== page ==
2017-18 Season Opener

Gwen Oxenham opened the 2017-18 FSF season with her highly original and engaging new book, Under The Lights and in the Dark: Untold Stories of Women’s Soccer.  The author shared insights about the process of writing the book and grappled with labor rights in football.

The forum considered the book’s stories about the Portland Thorns, 2017 NWSL champions, and weighed the club’s potential as a model for the future development of women’s pro soccer. Other topics covered included: sexual harassment, gender discrimination, motherhood, generational relations, representations of the women’s game, the importance of crowds and beer, and the possibility that a film may emerge out of parts of the book (e.g. the underground futsal scene in Queens, NY).

Participants: David Kilpatrick, Danyel Reiche, Itamar Dubinsky, Shawn Stein, Cara Snyder, Martha Saavedra, Chris Bolsmann, Kevin Tallec Marston, Liz Timbs, Alex Galarza, Patrick Ridge, and Peter Alegi.

Storify-ied tweets are here. A recording of the session can be found here.

FSF October: Untold Stories of Women’s Soccer

The Football Scholars Forum announces its first session of the 2017-18 season. Author and filmmaker Gwen Oxenham will join us on Wednesday, October 25, at 2pm Eastern Time (-5 GMT), to discuss her new book: Under The Lights and in the Dark: Untold Stories of Women’s Soccer.

Under the Lights and in the Dark takes us inside the world of women’s football, following players across the globe, from Portland Thorns star Allie Long, who trains in an underground men’s league in New York City; to English national Fara Williams, who kept her homelessness a secret from teammates on the English youth national team. Oxenham takes us to the depths of Siberia, where players battle more than just snowy pitches in pursuing their dream of playing pro, and to a refugee camp in Denmark, where Nadia Nadim, now a Danish international star, practised after her family fled from the Taliban.”

Please send an RSVP to Alex Galarza (galarza.alex AT gmail), if you wish to be included in the session. FSF conducts its online sessions with Zoom. As always, the event will be recorded and archived on this website for those who cannot participate.

Stay tuned for an announcement about the rest of 2017-18 schedule.

#FSF Obrigado – Soccer Poetry in February

On February 28th, 2017, FSF stalwart David Kilpatrick joined the group to discuss his book of soccer poetry: Obrigado: A Futebol EpicObrigado offers a poetic take on the 2014 FIFA World Cup in Brazil, with a poem from each of the sixty-four matches plus an introductory poem: “an epic narrative of heroic emergence from conflicts between nations, promoting cosmopolitan awareness through the spirit of play.”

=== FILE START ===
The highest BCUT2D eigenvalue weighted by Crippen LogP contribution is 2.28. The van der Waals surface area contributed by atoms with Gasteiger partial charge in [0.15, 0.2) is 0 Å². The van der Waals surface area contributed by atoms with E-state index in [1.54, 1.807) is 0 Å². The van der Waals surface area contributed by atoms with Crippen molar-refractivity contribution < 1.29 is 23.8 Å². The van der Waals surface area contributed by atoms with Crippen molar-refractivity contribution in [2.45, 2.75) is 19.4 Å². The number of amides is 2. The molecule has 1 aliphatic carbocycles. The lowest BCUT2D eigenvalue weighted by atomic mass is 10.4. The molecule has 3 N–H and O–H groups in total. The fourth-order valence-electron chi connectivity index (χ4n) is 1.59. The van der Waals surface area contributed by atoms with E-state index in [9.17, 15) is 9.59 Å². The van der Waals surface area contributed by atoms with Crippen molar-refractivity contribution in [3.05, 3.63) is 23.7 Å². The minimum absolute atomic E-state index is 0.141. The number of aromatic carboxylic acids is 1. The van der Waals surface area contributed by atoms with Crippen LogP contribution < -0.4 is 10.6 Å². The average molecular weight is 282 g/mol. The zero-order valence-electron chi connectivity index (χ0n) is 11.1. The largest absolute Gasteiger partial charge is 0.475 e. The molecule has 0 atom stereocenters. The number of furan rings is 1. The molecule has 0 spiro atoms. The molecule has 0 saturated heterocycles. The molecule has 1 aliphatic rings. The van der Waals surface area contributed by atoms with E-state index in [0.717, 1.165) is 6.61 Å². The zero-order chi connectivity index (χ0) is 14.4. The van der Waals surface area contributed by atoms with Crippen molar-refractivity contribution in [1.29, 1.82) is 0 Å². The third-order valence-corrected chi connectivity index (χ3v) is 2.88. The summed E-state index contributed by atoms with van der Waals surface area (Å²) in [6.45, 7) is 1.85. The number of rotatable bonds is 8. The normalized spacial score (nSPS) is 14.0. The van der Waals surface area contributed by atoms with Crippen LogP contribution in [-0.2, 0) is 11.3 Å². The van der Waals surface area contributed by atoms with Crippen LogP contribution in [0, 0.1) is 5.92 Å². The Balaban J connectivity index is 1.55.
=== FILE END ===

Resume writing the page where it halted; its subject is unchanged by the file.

David began by sharing the experience of planning and writing the book during the 2014 World Cup. He talked about the literary influences and devices present in his poetry and the difficulty in writing during the compressed drama of a one-month tournament. Participants asked about the book’s structure, themes, adventures in language, and the wider relationship between football and art. Our conversation also touched on the study of soccer’s history and how it influences the production of poetry

Participants included: Andrew Guest, Danyel Reiche, Brenda Elsey, Laurent Dubois, Steven Apostolov, Itamar Dubinsky, Alon Raab, Alex Galarza, and Peter Alegi.

Audio of the session can be found here

FSF February: World Cup Poetry

obrigado_bookcoverAfter the holiday break, the 2016-17 FSF season is set to resume with David Kilpatrick’s book of soccer poetry: Obrigado: A Futebol Epic. [Download here.]

The collection offers a poetic take on the 2014 FIFA World Cup in Brazil, with a poem from each of the sixty-four matches plus an introductory poem: “an epic narrative of heroic emergence from conflicts between nations, promoting cosmopolitan awareness through the spirit of play.”

Dr. Kilpatrick is Associate Professor of English at Mercy College in New York and Club Historian at the New York Cosmos. He is a stalwart of FSF and we are looking forward to discussing his work online on Tuesday, February 28th at 2:30pm U.S. Eastern time.

To participate in the first FSF gathering dedicated exclusively to poetry, contact Alex Galarza or Peter Alegi.

Men In the Arena


On December 15, 2016, FSF welcomed filmmaker J.R. Biersmith for a discussion of his film: “Men in the Arena.” The film tracks the stories of two young Somali men chasing their dreams of soccer stardom in the toughest of circumstances.

Biersmith told the story of how he first got interested in Somalia and explained why he chose to make the film the way he did. A lively discussion unfolded about the character journeys of Saadiq Muhammad and Sa’ad Hussein, the two protagonists, and around the complexities of the three-year filmmaking process in Mogadishu, Nairobi, and in several locations in the United States. The forum also learned new details about Saadiq and Sa’ad’s current situation in St. Louis, Missouri, and what the future may hold for the young Somali immigrant footballers.

Participants included: Itamar Dubinsky, Martha Saavedra, Rose Eveleth, Andrew Guest, Derek Catsam, Danyel Tobias Reiche, Alejandro Gonzalez, Tarminder Kaur, Emmanuel Yolo Thoba, Alex Galarza, and Peter Alegi.